With over 497,000 people, the region comprises about 14% of total state population.
Population data help us understand the ages and stages of Connecticut residents. When we understand who we are, we can guide and direct services and supports based on need. About 22% of Central region residents are under the age of 20.
The share of young people (under the age of 20) for each ethnicity
35% of the residents under the age of 20 are children of color. The future of the state population will be more diverse than current day.
We present only the Connecticut data, because margins of errors for some smaller towns are high.In Connecticut,
Explore poverty data by town at data.ctdata.org.
of Hispanic children in Connecticut live
at or below poverty line, compared to 5.5% of white non-Hispanic children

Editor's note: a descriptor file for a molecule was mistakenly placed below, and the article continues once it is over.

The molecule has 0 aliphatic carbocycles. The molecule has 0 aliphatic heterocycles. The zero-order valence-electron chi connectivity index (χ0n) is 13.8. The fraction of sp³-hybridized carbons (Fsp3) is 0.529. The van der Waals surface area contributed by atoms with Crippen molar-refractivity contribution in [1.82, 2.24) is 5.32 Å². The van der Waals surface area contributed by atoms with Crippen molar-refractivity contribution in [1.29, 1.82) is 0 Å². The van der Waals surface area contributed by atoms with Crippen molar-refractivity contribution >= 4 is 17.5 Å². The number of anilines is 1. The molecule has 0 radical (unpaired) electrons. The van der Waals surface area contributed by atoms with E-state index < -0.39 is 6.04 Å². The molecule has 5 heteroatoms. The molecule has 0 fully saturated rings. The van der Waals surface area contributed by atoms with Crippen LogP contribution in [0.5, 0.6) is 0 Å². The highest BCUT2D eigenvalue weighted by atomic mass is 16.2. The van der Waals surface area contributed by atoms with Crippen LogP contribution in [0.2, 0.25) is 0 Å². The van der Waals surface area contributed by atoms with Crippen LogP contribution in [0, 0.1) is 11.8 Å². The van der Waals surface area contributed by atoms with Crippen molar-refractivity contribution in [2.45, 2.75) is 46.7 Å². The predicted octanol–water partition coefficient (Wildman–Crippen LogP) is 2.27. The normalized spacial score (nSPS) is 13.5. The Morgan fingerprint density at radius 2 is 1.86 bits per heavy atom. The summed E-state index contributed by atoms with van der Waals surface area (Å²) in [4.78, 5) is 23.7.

When all the household earnings are lined up from highest to lowest, the median represents the income of the middle household.
This graph shows the range of income disparities that exists by town in the region.
In Central region, median income ranges greatly by town, from about $45,300 in New Britain up to $132,500 in Avon. 12 of 16 towns have median household income higher than that of the state (about $76,100), and in 3 towns—Simsbury, Burlington, and Avon—it exceeds $100,000.
Unemployment rates provide some idea of whether people are actively working.
In the Central region, the unemployment rate is slightly below the state average.
This means the share of people working or looking for work is holding steady compared with all of Connecticut.
The unemployment rate for the region masks some inequality across towns.
There are about 275,000 people, or 55% of the total regional population that are considered in the labor force. Of those, 264,000 are employed, and 11,000 (or 4%) are unemployed.